And these are the reasons that people really might seek out these kinds of classes. I've never taken them. I feel like my dad did a great job with me. I don't have a perfect family, but I haven't felt the need to have the classes. And in fact my dad lives with us right now so he's still there to advise me. But I'm in an excellent position and not everybody is, and that's when the classes really come in handy.

MARTIN: Do you think that the Mocha Moms in a way - I mean, do you find yourself, particularly when your kids were younger - you're a new parent, you're new at the game - seeking out specific guidance from other parents? I mean, in a way are you kind of doing that informally through, gee, what do you do about X?

Ms. IVEY: Well, that's one big reason why we started Mocha Moms. Because we were finding or I was finding that the advice I needed and that I would seek out from maybe other people who were my age, usually I didn't have a lot of black friends to ask. And sometimes the issues are just different, and you can't ask a white mother how to raise your black son. I mean, you just can't do it. It's not going to work out. You're not going to get the advice you need. And that's one reason why we started Mocha Moms. So these parent education classes, I'm hopeful that some are in existence that, kind of, speak to some of those different cultural issues.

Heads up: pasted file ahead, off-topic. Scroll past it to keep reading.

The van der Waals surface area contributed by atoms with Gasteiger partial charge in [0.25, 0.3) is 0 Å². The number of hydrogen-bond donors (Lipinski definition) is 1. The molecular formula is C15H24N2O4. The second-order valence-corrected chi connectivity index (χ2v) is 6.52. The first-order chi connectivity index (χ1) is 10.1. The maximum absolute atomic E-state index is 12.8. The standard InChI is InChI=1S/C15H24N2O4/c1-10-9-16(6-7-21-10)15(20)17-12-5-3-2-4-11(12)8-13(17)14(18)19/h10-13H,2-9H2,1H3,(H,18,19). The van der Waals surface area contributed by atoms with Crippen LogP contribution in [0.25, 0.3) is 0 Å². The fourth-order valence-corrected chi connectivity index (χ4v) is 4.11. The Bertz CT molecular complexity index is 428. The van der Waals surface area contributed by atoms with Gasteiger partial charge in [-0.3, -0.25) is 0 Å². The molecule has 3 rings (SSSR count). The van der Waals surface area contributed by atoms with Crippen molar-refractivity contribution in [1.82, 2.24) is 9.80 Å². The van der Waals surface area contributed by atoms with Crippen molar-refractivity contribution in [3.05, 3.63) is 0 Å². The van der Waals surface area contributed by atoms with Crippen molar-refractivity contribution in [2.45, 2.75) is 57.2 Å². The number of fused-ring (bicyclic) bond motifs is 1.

MARTIN: Give an example of something that you feel is distinctive that you feel you would want to be sure the people you were working with were, kind of, culturally aware.

Ms. IVEY: Well, I think that with black boys particularly I think it's really important that they know how to behave in public and don't do anything that's going to bring danger to themselves. And that's danger from the police or danger from a teacher or, you know, whoever. I want to make sure my kids are well behaved. And sometimes I will see other people in my socioeconomic level who are white seem to give their kids a little more freedom on how they behave, and I can't follow that. I can't do it because the consequences can be too severe for my kids.